Focusing on Metalenses
by Nancy McGuire
November 14, 2016
News stories about metamaterials tend to home in on invisibility cloaks and lenses that let you see behind an opaque object. Most of these applications are still in the conceptual realm or exist as proof-of-concept devices.
Metalenses for scientific imaging, however, are much closer to being ready for commercialization. These metalenses produce wavelength-specific images for examining the spectroscopic properties of materials. They can block or transmit polarized light to create chiral images that reveal stereochemical properties. See “How Metalenses Work”.
Seeing the very small
Federico Capasso and colleagues at Harvard University (Cambridge, MA) and the University of Waterloo (ON) demonstrated planar metalenses that focus visible light (660, 532, and 405 nm) to produce magnified images of microscopic structures. These images clearly show features as small as ≈400 nm across—better resolution than the best available commercial lenses (see video).
The authors used mature nanolithography techniques to create arrays of TiO2 “nanofins” on glass substrates that form lenses 0.24 mm across with a focal length of 90 μm. They foresee applications for their lenses in laser-based microscopy and spectroscopy. They have filed patents and are actively looking for commercial opportunities. (Science DOI: 10.1126/science.aaf6644)
Multispectral chiral imaging
Capasso’s group also produced a planar multispectral chiral lens (MCHL) that simultaneously forms two images, with opposite helicities, of an object in its field of view. The chiral properties of the object can be examined across the visible spectrum by using only their lens and a camera; no polarizers or dispersive optical devices are required.
How Metalenses Work
Metamaterials’ interactions with light can be tuned mechanically or electronically by tilting, rotating, or otherwise moving nanosized surface features on demand. Because the surface features are smaller than the wavelength of incident light, they interact with these waves the way a continuous surface would.
Conventional optical devices can require complex systems of beam splitters, polarizers, waveplates, wavelength dispersive elements, filters, and cameras. These systems are expensive and bulky; and each pass through a successive component reduces the image quality and spatial resolution.
Metalenses, which can be less than a millimeter across, perform one or more of the same functions as well as, or better than, their conventional counterparts. What’s more, metalens assembly processes completely bypass the painstaking tempering and polishing steps that drive up the cost of high-quality glass lenses.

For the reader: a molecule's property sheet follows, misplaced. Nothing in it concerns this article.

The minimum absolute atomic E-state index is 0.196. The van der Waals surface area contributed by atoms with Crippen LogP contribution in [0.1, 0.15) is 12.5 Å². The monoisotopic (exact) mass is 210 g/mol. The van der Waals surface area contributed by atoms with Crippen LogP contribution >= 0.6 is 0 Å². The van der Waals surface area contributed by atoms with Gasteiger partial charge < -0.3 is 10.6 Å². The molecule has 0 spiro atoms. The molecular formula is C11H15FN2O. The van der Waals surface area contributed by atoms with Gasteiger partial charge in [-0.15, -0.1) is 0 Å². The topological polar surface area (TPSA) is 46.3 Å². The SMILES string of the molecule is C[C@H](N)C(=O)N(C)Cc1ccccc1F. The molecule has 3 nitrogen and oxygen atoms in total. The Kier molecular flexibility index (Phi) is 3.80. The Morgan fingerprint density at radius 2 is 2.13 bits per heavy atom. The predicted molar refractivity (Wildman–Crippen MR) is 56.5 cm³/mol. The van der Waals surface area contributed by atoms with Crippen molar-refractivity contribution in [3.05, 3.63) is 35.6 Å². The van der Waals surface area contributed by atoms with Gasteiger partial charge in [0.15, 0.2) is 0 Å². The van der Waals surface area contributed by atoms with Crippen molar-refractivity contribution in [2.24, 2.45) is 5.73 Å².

The authors used a one-step lithographic process to create a metasurface that integrates polarization and dispersive functionalities into one device. Its spatial resolution is limited by the MCHL’s numerical aperture (the range of angles over which the lens receives and transmits light).
Figure 1 shows the top view of a lens (3 mm diam) with an array of nanofins that reflects light with the desired wavelength and polarity. The two interlaced arrays of nanofins are false-colored in blue and green. The yellow scale bar is 600 nm.
The researchers also demonstrated their MCHL by producing images of Chrysina gloriosa, a scarab beetle whose shell preferentially reflects left-circularly polarized light at green wavelengths. In Figure 2, the left-hand image is formed by focusing left–circularly polarized light reflected from the beetle. The right image shows the much weaker reflection from right–circularly polarized light. (Nano Lett. DOI: 10.1021/acs.nanolett.6b01897)
Weiguo Chu, Yan Li, and coauthors at Peking University and the Collaborative Innovation Center of Quantum Matter (Beijing), the National Center for Nanoscience and Technology (Beijing), and Shanxi University (China) developed a dielectric metasurface by using nanostructures made from high–refractive index silicon nanoblocks. Three types of nanoblocks are multiplexed to form a “metamolecule” that manipulates phases for red, green, and blue light simultaneously.
Changing the in-plane orientation of the nanoblocks lets them function as narrow-band half-wave plates for non-overlapping wavelengths in a circularly polarized incident beam. This lets users manipulate the phases for each color almost independently.
The authors used three wavelengths of light to produce achromatic meta-holograms that consisted of identically sized, superimposed single-color images. They produced various colors by changing the relative intensities of the three incident beams. In Figure 3, (a) is the achromatic image and (b)–(h) are the colored images produced from it.
They also produced highly dispersive meta-holograms in which the three incident beams produced an image of a red flower with a green stem in a blue pot [(a) in Figure 4]. Images (b)–(d) are the image illuminated with only one color. (Nano Lett. DOI: 10.1021/acs.nanolett.6b02326)
Expanding the focus
Other research groups are getting into the act. One developed multifocal lenses using conic-shaped resonators. (https://arxiv.org/abs/1606.09351) Another extended the useful wavelength range into the terahertz region. (Opt. Commun. DOI: 10.1016/j.optcom.2016.03.031)
Metalenses that minimize background scattering by selectively deactivating specific fluorophores are being developed for use in stimulated emission depletion microscopy. This technique produces optical images of protein structures at the sub-organelle level, a capability that once required electron microscopy.
And that’s just the beginning. A cell phone camera equipped with a telephoto metalens could capture a touchdown pass from the nosebleed seats. Virtual- or augmented-reality headsets could clip onto a pair of eyeglasses. “Smart” contact lenses could correct several visual conditions all at once, which is less glamorous, but probably more useful than an invisibility cloak anyway.